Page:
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Cuba

In Havana, Deadly Cholera Outbreak Amidst Cuba's Tourist Season

EL NUEVO HERALD(Cuba), CLARIN (Argentina)

Worlcrunch

HAVANA – After remaining cholera-free for more than a century, Cuba is suffering its second bout of cholera in six months.

The disease has infected more than 50 people in Havana, the government admitted, and, according to non-confirmed information, one death. In July, three people died of cholera in the east of the country.

Authorities have not made the number of deaths public, but a woman living in Havana said her 45-year-old son died of cholera a few days ago. According to El Nuevo Herald, the National Director of Epidemiology Manuel Santin Peña said the infection had not propagated to other regions and that the government was not lying about the number of cases.

This is the first bout of cholera that has hit the Cuban capital in 130 years. In July 2012, though, there was a serious outbreak of cholera east of the island. 417 people were contaminated and three died from the disease, in a region about 800km from Havana. On Aug. 28, authorities announced that the outbreak had been eradicated.

Cholera is transmitted through a bacteria found in water or contaminated produce, explains Clarin. It can kill a person in a matter of hours through severe dehydration, but is treatable if the person seeks prompt medical attention.

The cholera outbreak coincides with the last high tourism season, which lasts from December to April and brings thousands of Canadians, Europeans and Latin Americans to the island. Clarin reports that some European diplomats were contemplating the possibility of emitting travel warnings to discourage their fellow citizens from visiting the island.

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Society

In Northern Kenya, Where Climate Change Is Measured In Starving Children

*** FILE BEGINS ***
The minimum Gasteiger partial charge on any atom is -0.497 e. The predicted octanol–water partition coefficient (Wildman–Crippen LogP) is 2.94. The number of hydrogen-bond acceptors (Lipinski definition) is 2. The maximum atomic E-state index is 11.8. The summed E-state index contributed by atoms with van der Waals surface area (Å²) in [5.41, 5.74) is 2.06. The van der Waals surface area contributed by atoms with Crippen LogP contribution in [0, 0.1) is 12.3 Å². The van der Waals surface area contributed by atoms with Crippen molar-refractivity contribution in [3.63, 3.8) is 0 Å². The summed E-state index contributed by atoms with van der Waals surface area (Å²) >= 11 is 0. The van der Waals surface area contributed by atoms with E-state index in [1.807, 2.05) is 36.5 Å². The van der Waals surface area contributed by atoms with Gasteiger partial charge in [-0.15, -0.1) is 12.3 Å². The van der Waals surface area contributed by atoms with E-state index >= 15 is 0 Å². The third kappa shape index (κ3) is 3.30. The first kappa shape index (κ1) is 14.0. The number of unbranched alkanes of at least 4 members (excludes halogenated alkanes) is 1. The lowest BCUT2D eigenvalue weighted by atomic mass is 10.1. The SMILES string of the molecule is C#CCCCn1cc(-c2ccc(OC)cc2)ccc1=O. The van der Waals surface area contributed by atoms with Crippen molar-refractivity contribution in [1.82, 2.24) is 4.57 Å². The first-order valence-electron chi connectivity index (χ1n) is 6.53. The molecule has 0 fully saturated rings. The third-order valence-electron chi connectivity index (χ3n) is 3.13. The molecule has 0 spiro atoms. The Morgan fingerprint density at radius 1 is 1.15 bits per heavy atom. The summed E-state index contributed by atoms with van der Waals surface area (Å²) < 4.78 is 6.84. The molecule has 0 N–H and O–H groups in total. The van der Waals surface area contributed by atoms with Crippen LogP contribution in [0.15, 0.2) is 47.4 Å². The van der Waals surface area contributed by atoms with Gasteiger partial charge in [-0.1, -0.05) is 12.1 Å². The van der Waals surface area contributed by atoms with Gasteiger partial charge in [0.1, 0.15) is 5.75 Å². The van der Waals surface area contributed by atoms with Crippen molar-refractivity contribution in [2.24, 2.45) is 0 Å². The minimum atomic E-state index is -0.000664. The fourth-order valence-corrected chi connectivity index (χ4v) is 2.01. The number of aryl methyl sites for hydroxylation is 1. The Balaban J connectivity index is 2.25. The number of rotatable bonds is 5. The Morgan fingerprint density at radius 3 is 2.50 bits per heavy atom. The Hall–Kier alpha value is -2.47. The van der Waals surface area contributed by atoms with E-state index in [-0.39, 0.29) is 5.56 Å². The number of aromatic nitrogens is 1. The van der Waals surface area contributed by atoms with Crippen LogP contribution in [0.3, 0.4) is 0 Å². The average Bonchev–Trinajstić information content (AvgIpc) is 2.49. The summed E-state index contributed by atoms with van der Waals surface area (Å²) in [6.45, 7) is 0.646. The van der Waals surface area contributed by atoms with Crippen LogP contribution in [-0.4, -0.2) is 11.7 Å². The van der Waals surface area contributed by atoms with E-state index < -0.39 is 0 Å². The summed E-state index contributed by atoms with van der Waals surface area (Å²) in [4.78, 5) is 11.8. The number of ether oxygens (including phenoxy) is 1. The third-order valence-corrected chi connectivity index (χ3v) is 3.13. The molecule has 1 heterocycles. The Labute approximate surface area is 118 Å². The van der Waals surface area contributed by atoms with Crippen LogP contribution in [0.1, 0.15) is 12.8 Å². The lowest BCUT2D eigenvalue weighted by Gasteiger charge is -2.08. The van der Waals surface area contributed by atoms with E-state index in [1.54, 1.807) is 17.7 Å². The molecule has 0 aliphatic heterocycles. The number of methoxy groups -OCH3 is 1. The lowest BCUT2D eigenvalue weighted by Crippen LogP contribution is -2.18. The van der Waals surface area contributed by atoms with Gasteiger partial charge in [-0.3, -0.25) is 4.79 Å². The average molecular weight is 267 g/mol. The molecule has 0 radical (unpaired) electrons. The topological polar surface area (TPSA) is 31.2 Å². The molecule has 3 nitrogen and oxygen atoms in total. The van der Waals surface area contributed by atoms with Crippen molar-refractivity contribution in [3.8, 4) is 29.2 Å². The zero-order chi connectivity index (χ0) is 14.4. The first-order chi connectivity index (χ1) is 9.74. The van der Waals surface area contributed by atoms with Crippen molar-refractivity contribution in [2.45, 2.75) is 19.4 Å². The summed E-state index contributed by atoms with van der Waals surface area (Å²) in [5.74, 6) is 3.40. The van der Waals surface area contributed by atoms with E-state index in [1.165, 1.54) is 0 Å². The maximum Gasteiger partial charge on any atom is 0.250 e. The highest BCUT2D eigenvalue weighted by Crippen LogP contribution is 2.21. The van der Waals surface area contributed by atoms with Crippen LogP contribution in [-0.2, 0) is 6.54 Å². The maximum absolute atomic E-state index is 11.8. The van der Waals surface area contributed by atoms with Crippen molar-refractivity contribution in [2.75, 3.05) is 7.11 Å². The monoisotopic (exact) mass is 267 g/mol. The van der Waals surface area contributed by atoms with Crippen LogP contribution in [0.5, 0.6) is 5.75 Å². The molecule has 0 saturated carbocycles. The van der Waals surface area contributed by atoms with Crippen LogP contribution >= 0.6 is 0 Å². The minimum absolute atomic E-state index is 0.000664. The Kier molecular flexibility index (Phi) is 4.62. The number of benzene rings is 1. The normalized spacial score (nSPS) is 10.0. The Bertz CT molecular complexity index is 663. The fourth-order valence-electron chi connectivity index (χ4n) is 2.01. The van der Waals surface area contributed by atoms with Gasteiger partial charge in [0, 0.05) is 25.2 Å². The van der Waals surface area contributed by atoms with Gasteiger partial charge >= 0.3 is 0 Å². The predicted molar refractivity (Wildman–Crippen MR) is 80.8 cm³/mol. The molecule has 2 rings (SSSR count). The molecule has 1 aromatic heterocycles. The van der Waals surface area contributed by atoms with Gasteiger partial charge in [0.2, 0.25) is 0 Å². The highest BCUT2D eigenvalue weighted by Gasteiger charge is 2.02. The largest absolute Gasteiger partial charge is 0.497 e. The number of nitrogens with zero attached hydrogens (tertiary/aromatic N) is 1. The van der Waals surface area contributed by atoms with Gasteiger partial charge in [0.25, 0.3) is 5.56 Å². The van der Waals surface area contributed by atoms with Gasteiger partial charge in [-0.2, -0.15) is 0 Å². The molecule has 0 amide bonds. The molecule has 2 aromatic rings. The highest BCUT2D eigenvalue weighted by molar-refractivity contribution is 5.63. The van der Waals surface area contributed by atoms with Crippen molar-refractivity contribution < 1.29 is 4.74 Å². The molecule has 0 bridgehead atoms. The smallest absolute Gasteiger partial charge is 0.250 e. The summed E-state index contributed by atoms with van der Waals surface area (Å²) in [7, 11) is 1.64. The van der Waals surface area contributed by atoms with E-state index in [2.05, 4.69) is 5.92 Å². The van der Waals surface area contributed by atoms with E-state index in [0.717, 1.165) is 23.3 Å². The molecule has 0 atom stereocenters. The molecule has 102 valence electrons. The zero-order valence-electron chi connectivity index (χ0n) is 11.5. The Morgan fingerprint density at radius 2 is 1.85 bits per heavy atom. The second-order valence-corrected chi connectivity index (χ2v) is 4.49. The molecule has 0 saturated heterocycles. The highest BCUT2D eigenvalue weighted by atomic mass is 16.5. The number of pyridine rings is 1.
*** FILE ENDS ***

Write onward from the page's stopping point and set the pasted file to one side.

The worst drought in 40 years, which has deepened from the effects of climate change, is hitting the young the hardest around the Horn of Africa. A close-up look at the victims, and attempts to save lives and limit lasting effects on an already fragile region in Kenya.

Photo of five mothers holding their malnourished children

At feeding time, nurses and aides encourage mothers to socialize their children and stimulate them to eat.

Georgina Gustin

KAKUMA — The words "Stabilization Ward" are painted in uneven black letters above the entrance, but everyone in this massive refugee camp in Kakuma, Kenya, calls it ya maziwa: The place of milk.

Rescue workers and doctors, mothers and fathers, have carried hundreds of starving children through the doors of this one-room hospital wing, which is sometimes so crowded that babies and toddlers have to share beds. A pediatric unit is only a few steps away, but malnourished children don’t go there. They need special care, and even that doesn’t always save them.

In an office of the International Rescue Committee nearby, Vincent Opinya sits behind a desk with figures on dry-erase boards and a map of the camp on the walls around him. “We’ve lost 45 children this year due to malnutrition,” he says, juggling emergencies, phone calls, and texts. “We’re seeing a significant increase in malnutrition cases as a result of the drought — the worst we’ve faced in 40 years.”

From January to June, the ward experienced an 800 percent rise in admissions of children under 5 who needed treatment for malnourishment — a surge that aid groups blame mostly on a climate change-fueled drought that has turned the region into a parched barren.

Opinya, the nutrition manager for the IRC here, has had to rattle off these statistics many times, but the reality of the numbers is starting to crack his professional armor. “It’s a very sad situation,” he says, wearily. And he believes it will only get worse. A third year of drought is likely on the way.

More children may die. But millions will survive malnutrition and hunger only to live through a compromised future, researchers say. The longer-term health effects of this drought — weakened immune systems, developmental problems — will persist for a generation or more, with consequences that will cascade into communities and societies for decades.

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